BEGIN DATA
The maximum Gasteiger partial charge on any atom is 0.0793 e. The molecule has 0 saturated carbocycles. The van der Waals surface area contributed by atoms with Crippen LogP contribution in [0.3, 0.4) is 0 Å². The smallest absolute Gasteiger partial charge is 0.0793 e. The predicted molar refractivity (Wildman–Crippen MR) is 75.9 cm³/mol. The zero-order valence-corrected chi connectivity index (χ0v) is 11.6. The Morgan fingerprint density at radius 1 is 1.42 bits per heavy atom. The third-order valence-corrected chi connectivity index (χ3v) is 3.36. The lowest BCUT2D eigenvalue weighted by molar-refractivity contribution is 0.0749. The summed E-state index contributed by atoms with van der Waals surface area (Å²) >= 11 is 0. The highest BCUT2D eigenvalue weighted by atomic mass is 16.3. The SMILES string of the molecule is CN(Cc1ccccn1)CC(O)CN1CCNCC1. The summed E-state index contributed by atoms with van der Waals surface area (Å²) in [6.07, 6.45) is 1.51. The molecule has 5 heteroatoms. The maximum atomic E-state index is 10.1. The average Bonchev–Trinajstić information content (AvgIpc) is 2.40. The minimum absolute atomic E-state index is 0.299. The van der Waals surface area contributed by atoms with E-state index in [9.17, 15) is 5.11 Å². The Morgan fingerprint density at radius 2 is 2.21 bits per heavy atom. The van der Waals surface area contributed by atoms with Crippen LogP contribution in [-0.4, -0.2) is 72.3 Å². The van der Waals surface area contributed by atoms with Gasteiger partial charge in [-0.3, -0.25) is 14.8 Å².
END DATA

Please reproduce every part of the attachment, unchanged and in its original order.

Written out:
The maximum Gasteiger partial charge on any atom is 0.0793 e. The molecule has 0 saturated carbocycles. The van der Waals surface area contributed by atoms with Crippen LogP contribution in [0.3, 0.4) is 0 Å². The smallest absolute Gasteiger partial charge is 0.0793 e. The predicted molar refractivity (Wildman–Crippen MR) is 75.9 cm³/mol. The zero-order valence-corrected chi connectivity index (χ0v) is 11.6. The Morgan fingerprint density at radius 1 is 1.42 bits per heavy atom. The third-order valence-corrected chi connectivity index (χ3v) is 3.36. The lowest BCUT2D eigenvalue weighted by molar-refractivity contribution is 0.0749. The summed E-state index contributed by atoms with van der Waals surface area (Å²) >= 11 is 0. The highest BCUT2D eigenvalue weighted by atomic mass is 16.3. The SMILES string of the molecule is CN(Cc1ccccn1)CC(O)CN1CCNCC1. The summed E-state index contributed by atoms with van der Waals surface area (Å²) in [6.07, 6.45) is 1.51. The molecule has 5 heteroatoms. The maximum atomic E-state index is 10.1. The average Bonchev–Trinajstić information content (AvgIpc) is 2.40. The minimum absolute atomic E-state index is 0.299. The van der Waals surface area contributed by atoms with E-state index in [9.17, 15) is 5.11 Å². The Morgan fingerprint density at radius 2 is 2.21 bits per heavy atom. The van der Waals surface area contributed by atoms with Crippen LogP contribution in [-0.4, -0.2) is 72.3 Å². The van der Waals surface area contributed by atoms with Gasteiger partial charge in [-0.3, -0.25) is 14.8 Å².